If you’re looking for some more tasty Easter or spring-themed desserts, there are several cakes and cupcakes around Walt Disney World. Above is the seasonal Easter cake available at Kringla Bakeri Og Kafe, which is a fantastic lemon flavored cake.
We’d call it a Chicago-style cheesecake, meaning it’s fluffy and airy on the inside. It’s also fantastic, with a light and refreshing quality, and without the overly artificial flavor that often plagues desserts like this at Walt Disney World.
We didn’t track them all down, but there are seasonal cupcakes available throughout Walt Disney World. Some of these are just colorful options with floral stylization.
Sprinkles in Disney Springs and BoardWalk Bakery have probably the most overt spring-time cupcakes, and we’d expect more to arrive (we were disappointed to find nothing at Sunshine Seasons, which normally is home to the best seasonal cakes and cupcakes).
Over at Epcot, the Eggstravaganza character egg scavenger hunt is back for the Epcot International Flower & Garden Festival. For this scavenger hunt, guests scour World Showcase for hidden character eggs, record their discoveries via sticker on a map, and return to the World Traveler or Disney Traveler shops for a surprise (spoiler: it’s also a character egg).
Maps and stickers can be purchased for $6.99 at Pin Central in Future World, Disney Traders at the entrance to World Showcase, or World Traveler at International Gateway. It’s a fun little hunt, but we’re cheap so we just meander World Showcase looking for the eggs without purchasing the map or receiving the prize at the end.
Finally, the resort hotels, where you can find the Easter Egg Resort Displays. Walt Disney World’s flagship resort has the most impressive display, with dozens of hand-decorated eggs throughout the lobby of Disney’s Grand Floridian Resort & Spa.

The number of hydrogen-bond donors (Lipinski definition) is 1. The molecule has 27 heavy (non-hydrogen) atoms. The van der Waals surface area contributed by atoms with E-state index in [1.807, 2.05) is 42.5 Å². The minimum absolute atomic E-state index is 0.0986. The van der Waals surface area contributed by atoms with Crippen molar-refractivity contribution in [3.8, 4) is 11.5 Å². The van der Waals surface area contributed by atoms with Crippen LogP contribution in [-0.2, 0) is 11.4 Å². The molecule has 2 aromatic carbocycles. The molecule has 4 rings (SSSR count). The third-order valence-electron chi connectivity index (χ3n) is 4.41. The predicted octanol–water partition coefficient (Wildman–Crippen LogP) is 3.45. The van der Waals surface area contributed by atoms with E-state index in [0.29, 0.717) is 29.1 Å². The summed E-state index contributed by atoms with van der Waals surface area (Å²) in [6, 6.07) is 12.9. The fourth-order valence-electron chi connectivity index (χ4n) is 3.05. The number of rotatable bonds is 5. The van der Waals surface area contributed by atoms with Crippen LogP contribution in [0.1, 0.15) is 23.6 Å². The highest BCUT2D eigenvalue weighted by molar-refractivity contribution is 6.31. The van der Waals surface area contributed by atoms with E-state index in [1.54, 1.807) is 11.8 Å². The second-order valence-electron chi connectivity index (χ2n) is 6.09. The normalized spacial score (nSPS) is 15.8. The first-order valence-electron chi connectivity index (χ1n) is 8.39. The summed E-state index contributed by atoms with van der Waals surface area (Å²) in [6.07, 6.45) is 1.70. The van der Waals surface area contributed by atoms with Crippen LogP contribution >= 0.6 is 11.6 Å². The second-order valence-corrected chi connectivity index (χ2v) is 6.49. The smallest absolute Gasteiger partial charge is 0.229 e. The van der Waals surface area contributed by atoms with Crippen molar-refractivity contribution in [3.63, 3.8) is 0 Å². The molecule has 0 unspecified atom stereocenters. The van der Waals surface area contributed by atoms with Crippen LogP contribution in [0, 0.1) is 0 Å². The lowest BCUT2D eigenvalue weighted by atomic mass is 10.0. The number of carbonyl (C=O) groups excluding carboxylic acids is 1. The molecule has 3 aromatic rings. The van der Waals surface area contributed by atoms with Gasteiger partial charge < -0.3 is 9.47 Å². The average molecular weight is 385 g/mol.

Each egg is designed and hand-decorated by the Grand Floridian Bakery Team, and ornamented with edible products such as modeling chocolate, fondant, sugar floral royal icing, colored cocoa butter, and sculpted sugar art pieces.
These eggs are typically quietly put out (there was no Disney Parks Blog announcement–probably to avoid drawing more visitors to the lobby) about three weeks before Easter, and are taken down almost immediately after the holiday.
Words don’t do them justice, so here are some more photos from Grand Floridian:
In the past, other restaurants and resorts have gotten in on the fun. Notably, Boma – Flavors of Africa at Disney’s Animal Kingdom Lodge has featured their chocolate Easter egg display for a few days leading up to Easter. Likewise, Disney’s Contemporary Resort has done a display. We visited both this year and saw neither. (Maybe they just aren’t up yet?)
We did, however, find beautiful chocolate Easter egg displays in the lobbies at Disney’s Yacht & Beach Club Resorts. First, here are some of the eggs from Yacht Club:
…And here are the Beach Club eggs:
If you’re looking for a religious service on Easter Sunday, that’s offered in the Fantasia Ballroom at Disney’s Contemporary Resort. We don’t have official times for this year, but Catholic Mass is typically held at 8:00 a.m. and 10:30 a.m., with Protestant Service at 9:15 a.m. Inquire with the resort directly to confirm times.
Note that parking restrictions have been in effect for weeks at Disney’s Contemporary Resort, meaning you will not be allowed to park here for the religious services. Instead, take monorail or boat service to the Contemporary, or take a bus to Magic Kingdom and walk to the Contemporary.
Overall, unlike Christmas or Halloween at Walt Disney World, Easter is not a time to visit that we actively recommend. To the contrary, we’d recommend avoiding it if you can. However, that won’t be an option for many of you reading this, and it’s possible to make the most of the experience with efficient strategy and by enjoying the limited assortment of special seasonal offerings.
Have you visited Walt Disney World at Easter? Do you agree or disagree with our advice? Anything else you’d recommend? Any questions we can help you answer? Hearing your feedback—even when you disagree with us—is both interesting to us and helpful to other readers, so please share your thoughts below in the comments!